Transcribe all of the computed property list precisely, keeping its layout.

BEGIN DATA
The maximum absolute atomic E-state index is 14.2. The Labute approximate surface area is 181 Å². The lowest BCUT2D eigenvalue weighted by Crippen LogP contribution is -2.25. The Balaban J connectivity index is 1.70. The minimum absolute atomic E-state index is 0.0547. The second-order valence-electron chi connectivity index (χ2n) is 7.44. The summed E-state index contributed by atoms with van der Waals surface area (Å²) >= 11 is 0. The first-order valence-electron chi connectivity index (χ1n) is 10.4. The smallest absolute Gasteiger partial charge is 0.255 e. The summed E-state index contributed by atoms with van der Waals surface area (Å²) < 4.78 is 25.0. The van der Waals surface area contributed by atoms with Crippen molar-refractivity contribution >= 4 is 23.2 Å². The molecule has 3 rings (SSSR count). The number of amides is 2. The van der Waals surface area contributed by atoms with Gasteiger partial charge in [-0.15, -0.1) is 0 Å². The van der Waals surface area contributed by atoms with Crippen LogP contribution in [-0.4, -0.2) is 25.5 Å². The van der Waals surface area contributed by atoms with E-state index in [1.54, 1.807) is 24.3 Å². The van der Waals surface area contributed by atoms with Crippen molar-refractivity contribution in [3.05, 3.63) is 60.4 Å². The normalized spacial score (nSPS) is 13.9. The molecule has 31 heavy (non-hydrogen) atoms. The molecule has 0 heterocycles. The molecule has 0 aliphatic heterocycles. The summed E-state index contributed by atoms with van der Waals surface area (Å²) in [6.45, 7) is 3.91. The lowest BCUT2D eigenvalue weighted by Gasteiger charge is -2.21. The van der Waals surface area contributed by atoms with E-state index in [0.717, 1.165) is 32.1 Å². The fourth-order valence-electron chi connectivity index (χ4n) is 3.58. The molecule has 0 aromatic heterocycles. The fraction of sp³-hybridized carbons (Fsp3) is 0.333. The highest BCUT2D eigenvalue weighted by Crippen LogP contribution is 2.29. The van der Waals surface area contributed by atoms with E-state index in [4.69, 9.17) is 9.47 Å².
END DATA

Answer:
The maximum absolute atomic E-state index is 14.2. The Labute approximate surface area is 181 Å². The lowest BCUT2D eigenvalue weighted by Crippen LogP contribution is -2.25. The Balaban J connectivity index is 1.70. The minimum absolute atomic E-state index is 0.0547. The second-order valence-electron chi connectivity index (χ2n) is 7.44. The summed E-state index contributed by atoms with van der Waals surface area (Å²) >= 11 is 0. The first-order valence-electron chi connectivity index (χ1n) is 10.4. The smallest absolute Gasteiger partial charge is 0.255 e. The summed E-state index contributed by atoms with van der Waals surface area (Å²) < 4.78 is 25.0. The van der Waals surface area contributed by atoms with Crippen molar-refractivity contribution >= 4 is 23.2 Å². The molecule has 3 rings (SSSR count). The number of amides is 2. The van der Waals surface area contributed by atoms with Gasteiger partial charge in [-0.15, -0.1) is 0 Å². The van der Waals surface area contributed by atoms with Crippen LogP contribution in [-0.4, -0.2) is 25.5 Å². The van der Waals surface area contributed by atoms with E-state index in [1.54, 1.807) is 24.3 Å². The van der Waals surface area contributed by atoms with Crippen molar-refractivity contribution in [3.05, 3.63) is 60.4 Å². The normalized spacial score (nSPS) is 13.9. The molecule has 31 heavy (non-hydrogen) atoms. The molecule has 0 heterocycles. The molecule has 0 aliphatic heterocycles. The summed E-state index contributed by atoms with van der Waals surface area (Å²) in [6.45, 7) is 3.91. The lowest BCUT2D eigenvalue weighted by Gasteiger charge is -2.21. The van der Waals surface area contributed by atoms with E-state index in [0.717, 1.165) is 32.1 Å². The fourth-order valence-electron chi connectivity index (χ4n) is 3.58. The molecule has 0 aromatic heterocycles. The fraction of sp³-hybridized carbons (Fsp3) is 0.333. The highest BCUT2D eigenvalue weighted by Crippen LogP contribution is 2.29. The van der Waals surface area contributed by atoms with E-state index in [4.69, 9.17) is 9.47 Å².